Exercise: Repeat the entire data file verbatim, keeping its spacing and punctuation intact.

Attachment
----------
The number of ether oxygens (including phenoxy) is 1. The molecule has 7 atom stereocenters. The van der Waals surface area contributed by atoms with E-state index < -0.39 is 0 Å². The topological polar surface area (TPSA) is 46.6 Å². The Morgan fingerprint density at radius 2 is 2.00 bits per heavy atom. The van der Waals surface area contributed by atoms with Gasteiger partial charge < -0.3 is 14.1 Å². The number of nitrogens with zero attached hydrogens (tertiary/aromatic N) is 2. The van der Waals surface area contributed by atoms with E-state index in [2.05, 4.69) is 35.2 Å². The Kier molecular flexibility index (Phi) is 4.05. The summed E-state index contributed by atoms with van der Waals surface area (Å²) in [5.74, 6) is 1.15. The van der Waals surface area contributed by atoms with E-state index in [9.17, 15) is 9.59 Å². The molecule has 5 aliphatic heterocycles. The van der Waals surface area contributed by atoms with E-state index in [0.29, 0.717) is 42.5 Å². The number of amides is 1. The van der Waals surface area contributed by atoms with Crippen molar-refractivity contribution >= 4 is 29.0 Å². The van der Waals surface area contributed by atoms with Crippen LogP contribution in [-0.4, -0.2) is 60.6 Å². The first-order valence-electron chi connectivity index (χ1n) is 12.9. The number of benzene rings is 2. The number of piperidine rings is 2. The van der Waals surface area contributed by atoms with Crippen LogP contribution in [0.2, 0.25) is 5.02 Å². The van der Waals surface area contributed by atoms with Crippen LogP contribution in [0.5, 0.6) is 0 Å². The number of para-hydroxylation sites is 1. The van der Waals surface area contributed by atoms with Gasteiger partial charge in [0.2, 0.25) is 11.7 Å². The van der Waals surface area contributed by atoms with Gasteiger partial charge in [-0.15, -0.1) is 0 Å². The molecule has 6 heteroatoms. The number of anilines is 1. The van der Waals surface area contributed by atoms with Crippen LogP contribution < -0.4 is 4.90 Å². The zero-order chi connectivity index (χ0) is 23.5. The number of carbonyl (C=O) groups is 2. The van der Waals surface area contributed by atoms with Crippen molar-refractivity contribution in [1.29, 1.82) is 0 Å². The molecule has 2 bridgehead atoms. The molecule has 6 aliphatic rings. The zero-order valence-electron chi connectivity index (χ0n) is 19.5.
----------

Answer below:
The number of ether oxygens (including phenoxy) is 1. The molecule has 7 atom stereocenters. The van der Waals surface area contributed by atoms with E-state index < -0.39 is 0 Å². The topological polar surface area (TPSA) is 46.6 Å². The Morgan fingerprint density at radius 2 is 2.00 bits per heavy atom. The van der Waals surface area contributed by atoms with Gasteiger partial charge < -0.3 is 14.1 Å². The number of nitrogens with zero attached hydrogens (tertiary/aromatic N) is 2. The van der Waals surface area contributed by atoms with E-state index in [2.05, 4.69) is 35.2 Å². The Kier molecular flexibility index (Phi) is 4.05. The summed E-state index contributed by atoms with van der Waals surface area (Å²) in [5.74, 6) is 1.15. The van der Waals surface area contributed by atoms with E-state index in [9.17, 15) is 9.59 Å². The molecule has 5 aliphatic heterocycles. The van der Waals surface area contributed by atoms with E-state index in [0.29, 0.717) is 42.5 Å². The number of amides is 1. The van der Waals surface area contributed by atoms with Crippen molar-refractivity contribution >= 4 is 29.0 Å². The van der Waals surface area contributed by atoms with Crippen LogP contribution in [-0.4, -0.2) is 60.6 Å². The first-order valence-electron chi connectivity index (χ1n) is 12.9. The number of benzene rings is 2. The number of piperidine rings is 2. The van der Waals surface area contributed by atoms with Crippen LogP contribution in [0.2, 0.25) is 5.02 Å². The van der Waals surface area contributed by atoms with Crippen LogP contribution in [0.5, 0.6) is 0 Å². The number of para-hydroxylation sites is 1. The van der Waals surface area contributed by atoms with Gasteiger partial charge in [0.2, 0.25) is 11.7 Å². The van der Waals surface area contributed by atoms with Gasteiger partial charge in [-0.15, -0.1) is 0 Å². The molecule has 6 heteroatoms. The number of anilines is 1. The van der Waals surface area contributed by atoms with Crippen LogP contribution < -0.4 is 4.90 Å². The zero-order chi connectivity index (χ0) is 23.5. The number of carbonyl (C=O) groups is 2. The van der Waals surface area contributed by atoms with Crippen molar-refractivity contribution in [1.29, 1.82) is 0 Å². The molecule has 2 bridgehead atoms. The molecule has 6 aliphatic rings. The zero-order valence-electron chi connectivity index (χ0n) is 19.5.